The Aroma of Darkness

September 2, 2017

Poems

aroma-darkness

There are many veils to fog the view,
Many mists that came with myopia
to hug me at the brink of boyhood,
shattering a vulturous utopia.

To a lad with concaved countenance,
came a blaze following the smoke,
a kinsman dubbed as astigmia
to lend the next layer to the cloak.

In the deepening ink of eventide,
a nightfall awaits in hyperopia —
It has already begun to occlude
the opaline orbs of the corneas.

But it pours more than it rains,
the haloed rainbows of headlights
on the roads hiss past with omens
of impending charcoal nights.

What is the aroma of darkness I ask,
What is the song of a burning sun?
Is it the world in a nebulous mask,
Or a cocoon the eyes can’t shun?

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About umashankar

I am just a watcher then. Sometimes I watch life. Sometimes I watch death. Many times I watch in between...

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18 Comments on “The Aroma of Darkness”

  1. Bruce Goodman Says:

    This captures one of my deepest fears… and the aroma of darkness is not in the eye but in ones fears. It is in the simplest of poetic forms and yet is able to carry such a massive weight with it. I am reminded of William Blake:

    This Lifes dim Windows of the Soul
    Distorts the Heavens from Pole to Pole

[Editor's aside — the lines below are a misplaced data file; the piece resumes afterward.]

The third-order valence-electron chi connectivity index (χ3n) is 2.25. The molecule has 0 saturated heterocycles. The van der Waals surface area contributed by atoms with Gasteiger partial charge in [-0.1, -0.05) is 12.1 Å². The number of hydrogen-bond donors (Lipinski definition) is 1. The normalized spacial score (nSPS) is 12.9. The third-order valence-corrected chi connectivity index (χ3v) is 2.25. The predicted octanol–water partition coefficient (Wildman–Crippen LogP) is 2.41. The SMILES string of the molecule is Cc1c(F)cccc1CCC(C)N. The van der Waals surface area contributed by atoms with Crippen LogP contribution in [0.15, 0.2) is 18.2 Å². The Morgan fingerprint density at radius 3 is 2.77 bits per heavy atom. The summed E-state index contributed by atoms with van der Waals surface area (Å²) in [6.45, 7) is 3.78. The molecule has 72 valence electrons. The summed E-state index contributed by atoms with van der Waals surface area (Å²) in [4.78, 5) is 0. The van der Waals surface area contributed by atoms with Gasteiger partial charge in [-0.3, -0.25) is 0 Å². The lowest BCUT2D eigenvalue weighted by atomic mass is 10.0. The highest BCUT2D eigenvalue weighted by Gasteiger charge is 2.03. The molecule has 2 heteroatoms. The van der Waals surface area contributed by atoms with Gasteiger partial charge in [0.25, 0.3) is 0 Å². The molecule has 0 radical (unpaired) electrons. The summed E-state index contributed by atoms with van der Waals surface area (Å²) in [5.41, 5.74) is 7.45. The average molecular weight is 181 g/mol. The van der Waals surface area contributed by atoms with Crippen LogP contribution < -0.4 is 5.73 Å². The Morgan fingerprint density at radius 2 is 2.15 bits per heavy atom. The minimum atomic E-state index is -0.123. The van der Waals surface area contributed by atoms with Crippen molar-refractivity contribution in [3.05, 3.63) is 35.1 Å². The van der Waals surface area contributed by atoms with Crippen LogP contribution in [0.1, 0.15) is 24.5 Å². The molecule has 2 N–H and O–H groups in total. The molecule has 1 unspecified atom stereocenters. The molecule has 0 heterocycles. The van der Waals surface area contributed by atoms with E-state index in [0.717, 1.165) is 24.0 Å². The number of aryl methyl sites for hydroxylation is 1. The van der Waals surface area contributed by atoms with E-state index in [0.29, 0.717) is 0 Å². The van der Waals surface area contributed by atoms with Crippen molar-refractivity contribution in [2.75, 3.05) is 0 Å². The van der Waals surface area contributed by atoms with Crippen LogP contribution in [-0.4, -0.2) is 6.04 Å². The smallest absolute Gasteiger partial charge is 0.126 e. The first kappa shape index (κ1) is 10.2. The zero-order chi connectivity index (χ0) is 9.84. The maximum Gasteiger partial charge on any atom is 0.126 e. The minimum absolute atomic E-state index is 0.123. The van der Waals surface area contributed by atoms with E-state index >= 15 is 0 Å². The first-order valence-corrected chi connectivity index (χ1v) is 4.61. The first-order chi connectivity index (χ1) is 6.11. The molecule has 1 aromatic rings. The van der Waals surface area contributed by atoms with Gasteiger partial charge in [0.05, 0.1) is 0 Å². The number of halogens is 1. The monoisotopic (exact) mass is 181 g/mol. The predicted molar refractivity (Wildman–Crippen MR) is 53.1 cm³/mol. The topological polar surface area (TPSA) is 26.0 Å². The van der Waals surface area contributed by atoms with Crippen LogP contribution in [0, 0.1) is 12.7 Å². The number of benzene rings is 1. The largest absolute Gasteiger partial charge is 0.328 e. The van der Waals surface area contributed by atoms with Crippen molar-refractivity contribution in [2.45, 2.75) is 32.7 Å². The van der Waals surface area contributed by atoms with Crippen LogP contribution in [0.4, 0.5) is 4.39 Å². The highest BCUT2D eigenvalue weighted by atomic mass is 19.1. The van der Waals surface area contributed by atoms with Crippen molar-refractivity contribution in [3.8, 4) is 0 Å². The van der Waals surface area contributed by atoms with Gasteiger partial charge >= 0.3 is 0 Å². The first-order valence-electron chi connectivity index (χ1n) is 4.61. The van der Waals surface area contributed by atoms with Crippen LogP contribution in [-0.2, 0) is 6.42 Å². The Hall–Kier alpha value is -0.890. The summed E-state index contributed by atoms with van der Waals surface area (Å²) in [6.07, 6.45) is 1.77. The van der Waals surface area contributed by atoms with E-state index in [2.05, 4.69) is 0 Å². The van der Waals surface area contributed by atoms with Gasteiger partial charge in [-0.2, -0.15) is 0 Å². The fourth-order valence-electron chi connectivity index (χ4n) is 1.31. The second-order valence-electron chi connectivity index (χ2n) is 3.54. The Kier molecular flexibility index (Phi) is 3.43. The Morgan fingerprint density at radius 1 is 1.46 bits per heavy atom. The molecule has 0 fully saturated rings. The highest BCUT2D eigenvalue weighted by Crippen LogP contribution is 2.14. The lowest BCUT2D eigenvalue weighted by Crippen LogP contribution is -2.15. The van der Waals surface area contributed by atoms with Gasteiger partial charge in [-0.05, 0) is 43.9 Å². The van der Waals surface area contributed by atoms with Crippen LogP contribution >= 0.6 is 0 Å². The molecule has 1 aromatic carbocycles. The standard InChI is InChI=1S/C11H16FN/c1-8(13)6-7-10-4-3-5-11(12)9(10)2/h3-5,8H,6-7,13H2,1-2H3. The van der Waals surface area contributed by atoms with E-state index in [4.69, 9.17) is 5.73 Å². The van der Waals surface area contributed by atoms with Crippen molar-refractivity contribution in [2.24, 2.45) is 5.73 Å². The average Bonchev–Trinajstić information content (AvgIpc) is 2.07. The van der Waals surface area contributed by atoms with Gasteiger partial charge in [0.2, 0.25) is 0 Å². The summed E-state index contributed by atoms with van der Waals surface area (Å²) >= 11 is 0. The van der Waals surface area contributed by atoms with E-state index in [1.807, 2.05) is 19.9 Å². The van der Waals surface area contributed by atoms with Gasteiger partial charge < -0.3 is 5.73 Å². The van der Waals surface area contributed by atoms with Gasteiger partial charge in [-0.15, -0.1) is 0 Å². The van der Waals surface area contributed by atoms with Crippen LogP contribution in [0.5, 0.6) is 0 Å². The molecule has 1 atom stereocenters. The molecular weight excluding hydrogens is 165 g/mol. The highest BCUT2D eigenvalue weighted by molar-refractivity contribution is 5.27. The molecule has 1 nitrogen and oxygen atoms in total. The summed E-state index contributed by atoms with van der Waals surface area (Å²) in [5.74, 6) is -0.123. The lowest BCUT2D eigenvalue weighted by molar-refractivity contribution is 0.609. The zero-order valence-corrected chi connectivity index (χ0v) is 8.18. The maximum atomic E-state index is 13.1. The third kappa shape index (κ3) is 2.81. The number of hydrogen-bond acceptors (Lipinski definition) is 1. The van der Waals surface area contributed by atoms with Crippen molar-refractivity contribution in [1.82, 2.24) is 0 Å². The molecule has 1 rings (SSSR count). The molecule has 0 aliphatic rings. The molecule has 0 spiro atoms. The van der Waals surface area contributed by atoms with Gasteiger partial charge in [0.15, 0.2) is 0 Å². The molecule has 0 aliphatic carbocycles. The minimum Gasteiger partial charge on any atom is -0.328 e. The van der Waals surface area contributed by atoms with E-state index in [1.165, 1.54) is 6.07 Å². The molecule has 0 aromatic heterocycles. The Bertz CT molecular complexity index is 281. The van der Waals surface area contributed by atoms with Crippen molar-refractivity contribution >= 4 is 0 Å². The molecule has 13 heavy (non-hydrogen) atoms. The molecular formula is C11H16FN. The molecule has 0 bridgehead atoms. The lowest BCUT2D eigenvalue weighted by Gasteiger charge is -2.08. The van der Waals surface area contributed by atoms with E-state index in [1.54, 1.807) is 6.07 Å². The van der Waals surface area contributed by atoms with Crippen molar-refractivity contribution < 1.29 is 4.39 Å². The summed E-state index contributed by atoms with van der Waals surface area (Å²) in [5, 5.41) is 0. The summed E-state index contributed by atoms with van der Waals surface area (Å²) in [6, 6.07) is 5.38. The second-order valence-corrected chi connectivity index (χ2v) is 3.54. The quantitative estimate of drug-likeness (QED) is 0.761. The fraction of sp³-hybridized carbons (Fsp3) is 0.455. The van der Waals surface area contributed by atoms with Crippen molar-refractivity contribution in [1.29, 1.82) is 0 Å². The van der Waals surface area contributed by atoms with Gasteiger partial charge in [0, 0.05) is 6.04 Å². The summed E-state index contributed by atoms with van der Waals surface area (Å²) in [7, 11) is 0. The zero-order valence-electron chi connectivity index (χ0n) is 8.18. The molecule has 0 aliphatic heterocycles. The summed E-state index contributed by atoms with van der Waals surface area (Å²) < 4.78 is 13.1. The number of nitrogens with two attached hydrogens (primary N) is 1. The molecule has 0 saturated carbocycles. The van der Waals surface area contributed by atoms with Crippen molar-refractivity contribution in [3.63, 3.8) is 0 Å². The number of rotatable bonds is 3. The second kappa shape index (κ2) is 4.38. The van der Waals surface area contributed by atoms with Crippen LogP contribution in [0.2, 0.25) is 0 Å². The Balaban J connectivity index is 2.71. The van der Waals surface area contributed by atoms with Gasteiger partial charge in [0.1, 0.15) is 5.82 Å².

And leads you to Believe a Lie
    When you see with not thro the Eye
    That was born in a night to perish in a night
    When the Soul slept in the beams of Light.

    Reply

  2. The Hook Says:

    Mastering poetry has always eluded me but you are a master, my friend.

    Reply

  3. derrickjknight Says:

    As I read your excellent poem, I feared that it would, but hoped it would not be autobiographical. Your exchange with Bruce informs me otherwise. My own shortsightedness has improved with age. I hope that may be the case for you, Uma

    Reply

    • umashankar Says:

      As it happens, Derrick, it is partially autobiographical. The rest, as Bruce has said, is a projection of the deepest fears. I am glad your short-sightedness has improved.

      Reply

  4. willowwrites Says:

    I always thought the Impressionist were nearsighted…seems poets lean more toward farsighted. I miss my close-up vision more than I ever missed my faraway vision.
    Sorry the time has come for you. You have welcomed it beautifully with your words, Uma 🙂

    Reply

  5. Shubha Athavale Says:

    Oh Uma Shankar, I think I will need to call my Ophthalmologist son to understand all these vision related terms! Beautiful poem, so many words that point to events in the past few days, the pouring rains in Mumbai, the smoke of the bush fire in Sydney……and when all is said and done, hindsight is twenty twenty. Once again, a brilliant one.

    Reply

  6. Durga Prasad Dash Says:

    I am awestruck by the hide and seek of the visual and sensory permutations and combinations.
    Brilliant.

    Reply

  7. inesephoto Says:

    I am so sorry to hear you have myopia. I have an idea about what it means to live in a shaky foggy world since my daughter has learned to live in such a world three years ago. To compensate your eyesight you are bestowed with senses beyond ordinary. Don’t you ‘see’ more than most of people? 🙂 Sending you best wishes.

    Reply

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